Upon injury, platelets rapidly attach a) to dysfunctional or detached endothelial cells and b) to the underlying basement membrane and tissues. Differences in platelet response, correlating to the degree of injury, are due in part to differences in the vessel wall composition of the molecules to which the platelets adhere. For example, type I and III collagens, which are typically associated with smooth muscle cells, promote platelet adhesion, aggregation, and release. In contrast, types IV and V collagens, typically associated with the endothelium, facilitate platelet adhesion but do not generally cause platelet activation.
Platelet-mediated thrombosis is a major pathogenetic mechanism in thrombogenesis and reocclusion after successful thrombolytic therapy, and consequently platelets are frequently used as vehicles for localization of thrombi. Additionally, suppression of platelet aggregation is a frequent target for prevention of blood vessel occlusion or reocclusion. There are a number of clinical conditions in which there are platelet accumulations; these include venous thrombosis, arterial thrombosis, left ventricular thrombosis, pulmonary embolism, inflammatory response secondary to myocardial infarction, endocarditis, bypass graft occlusion, aneurysms, prosthetic arterial graft platelet accumulation or occlusion, cerebral embolism or hemorrhage, traumatic injury with hemorrhage, gastrointestinal hemorrhage, and thrombosis secondary to catheters and other implanted devices.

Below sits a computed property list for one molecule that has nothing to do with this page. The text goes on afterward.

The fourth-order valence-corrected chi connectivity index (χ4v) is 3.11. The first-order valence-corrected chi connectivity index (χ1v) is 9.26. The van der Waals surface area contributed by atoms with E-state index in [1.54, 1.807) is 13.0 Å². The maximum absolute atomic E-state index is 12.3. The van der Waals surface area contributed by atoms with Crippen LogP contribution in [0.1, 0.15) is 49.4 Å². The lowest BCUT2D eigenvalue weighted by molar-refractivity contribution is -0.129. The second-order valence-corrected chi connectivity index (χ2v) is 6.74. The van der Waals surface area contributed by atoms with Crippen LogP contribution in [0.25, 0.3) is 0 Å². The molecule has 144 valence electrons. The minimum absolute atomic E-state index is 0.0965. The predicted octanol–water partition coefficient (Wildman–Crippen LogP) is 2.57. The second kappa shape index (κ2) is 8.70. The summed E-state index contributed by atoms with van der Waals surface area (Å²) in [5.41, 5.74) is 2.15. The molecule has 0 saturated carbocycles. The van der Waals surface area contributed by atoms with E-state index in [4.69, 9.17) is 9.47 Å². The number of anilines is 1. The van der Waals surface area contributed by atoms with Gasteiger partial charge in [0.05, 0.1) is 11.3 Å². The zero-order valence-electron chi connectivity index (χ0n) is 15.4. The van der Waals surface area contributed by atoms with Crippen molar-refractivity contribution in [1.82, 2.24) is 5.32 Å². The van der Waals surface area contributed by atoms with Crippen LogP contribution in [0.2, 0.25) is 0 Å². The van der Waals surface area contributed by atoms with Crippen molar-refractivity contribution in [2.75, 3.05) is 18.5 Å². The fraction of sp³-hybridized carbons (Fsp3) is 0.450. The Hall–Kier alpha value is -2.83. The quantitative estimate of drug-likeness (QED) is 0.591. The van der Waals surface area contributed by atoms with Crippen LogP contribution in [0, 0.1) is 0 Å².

A variety of diagnostic modalities have been used for conditions involving platelet accumulation. These include contrast venography, impedence plethysmography, and 125 I-fibrinogen uptake for venous thromboembolism; 111 In-labeled platelets for a variety of conditions involving platelet accumulation; and, pulmonary angiography, perfusion lung scanning using 99m Tc-human macroaggregated albumin, and ventilation-perfusion lung scanning with radioactive gases or aerosols for pulmonary embolism. Each of these modalities presents serious limitations, and has less than desirable efficacy. 111 In-labeled platelets is the only modality which yields a reliable direct measure of platelet accumulation; however, this method suffers serious limitations, including technical difficulties in ex vivo labeling. In addition, since with 111 In-labeled platelets the labeling is performed ex vivo, and the platelets reinjected and allowed to accumulate before imaging, this method does not provide a measure of existing platelet accumulation. Thus, no commonly used method allows for direct detection of existing platelet accumulation within the body.